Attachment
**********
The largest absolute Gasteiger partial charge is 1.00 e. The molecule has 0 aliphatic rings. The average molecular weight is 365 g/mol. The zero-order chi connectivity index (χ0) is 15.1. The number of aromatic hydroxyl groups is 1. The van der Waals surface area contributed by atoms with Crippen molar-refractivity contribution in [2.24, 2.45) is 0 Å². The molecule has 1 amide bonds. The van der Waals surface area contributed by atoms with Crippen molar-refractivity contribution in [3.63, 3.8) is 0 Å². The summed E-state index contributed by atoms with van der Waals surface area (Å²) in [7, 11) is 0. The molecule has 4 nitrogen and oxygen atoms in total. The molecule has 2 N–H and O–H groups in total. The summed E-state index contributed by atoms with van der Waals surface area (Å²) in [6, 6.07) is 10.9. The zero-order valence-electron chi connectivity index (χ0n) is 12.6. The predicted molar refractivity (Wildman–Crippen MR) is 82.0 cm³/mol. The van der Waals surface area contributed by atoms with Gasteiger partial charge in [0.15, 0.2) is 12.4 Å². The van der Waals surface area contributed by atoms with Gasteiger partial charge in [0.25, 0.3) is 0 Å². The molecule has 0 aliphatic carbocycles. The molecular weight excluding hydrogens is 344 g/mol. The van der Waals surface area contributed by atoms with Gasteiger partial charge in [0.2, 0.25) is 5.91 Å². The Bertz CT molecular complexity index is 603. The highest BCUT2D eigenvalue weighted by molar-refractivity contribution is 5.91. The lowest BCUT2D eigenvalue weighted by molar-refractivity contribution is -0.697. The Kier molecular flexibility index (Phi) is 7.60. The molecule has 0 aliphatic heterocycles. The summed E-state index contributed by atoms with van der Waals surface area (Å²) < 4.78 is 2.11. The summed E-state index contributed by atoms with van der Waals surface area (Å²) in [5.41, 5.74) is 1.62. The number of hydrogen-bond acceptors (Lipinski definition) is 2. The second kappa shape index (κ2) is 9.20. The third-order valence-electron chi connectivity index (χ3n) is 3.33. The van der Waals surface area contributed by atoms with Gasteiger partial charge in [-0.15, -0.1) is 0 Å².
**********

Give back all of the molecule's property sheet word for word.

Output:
The largest absolute Gasteiger partial charge is 1.00 e. The molecule has 0 aliphatic rings. The average molecular weight is 365 g/mol. The zero-order chi connectivity index (χ0) is 15.1. The number of aromatic hydroxyl groups is 1. The van der Waals surface area contributed by atoms with Crippen molar-refractivity contribution in [2.24, 2.45) is 0 Å². The molecule has 1 amide bonds. The van der Waals surface area contributed by atoms with Crippen molar-refractivity contribution in [3.63, 3.8) is 0 Å². The summed E-state index contributed by atoms with van der Waals surface area (Å²) in [7, 11) is 0. The molecule has 4 nitrogen and oxygen atoms in total. The molecule has 2 N–H and O–H groups in total. The summed E-state index contributed by atoms with van der Waals surface area (Å²) in [6, 6.07) is 10.9. The zero-order valence-electron chi connectivity index (χ0n) is 12.6. The predicted molar refractivity (Wildman–Crippen MR) is 82.0 cm³/mol. The van der Waals surface area contributed by atoms with Gasteiger partial charge in [0.15, 0.2) is 12.4 Å². The van der Waals surface area contributed by atoms with Gasteiger partial charge in [0.25, 0.3) is 0 Å². The molecule has 0 aliphatic carbocycles. The molecular weight excluding hydrogens is 344 g/mol. The van der Waals surface area contributed by atoms with Gasteiger partial charge in [0.2, 0.25) is 5.91 Å². The Bertz CT molecular complexity index is 603. The highest BCUT2D eigenvalue weighted by molar-refractivity contribution is 5.91. The lowest BCUT2D eigenvalue weighted by molar-refractivity contribution is -0.697. The Kier molecular flexibility index (Phi) is 7.60. The molecule has 0 aliphatic heterocycles. The summed E-state index contributed by atoms with van der Waals surface area (Å²) < 4.78 is 2.11. The summed E-state index contributed by atoms with van der Waals surface area (Å²) in [5.41, 5.74) is 1.62. The number of hydrogen-bond acceptors (Lipinski definition) is 2. The second kappa shape index (κ2) is 9.20. The third-order valence-electron chi connectivity index (χ3n) is 3.33. The van der Waals surface area contributed by atoms with Gasteiger partial charge in [-0.15, -0.1) is 0 Å².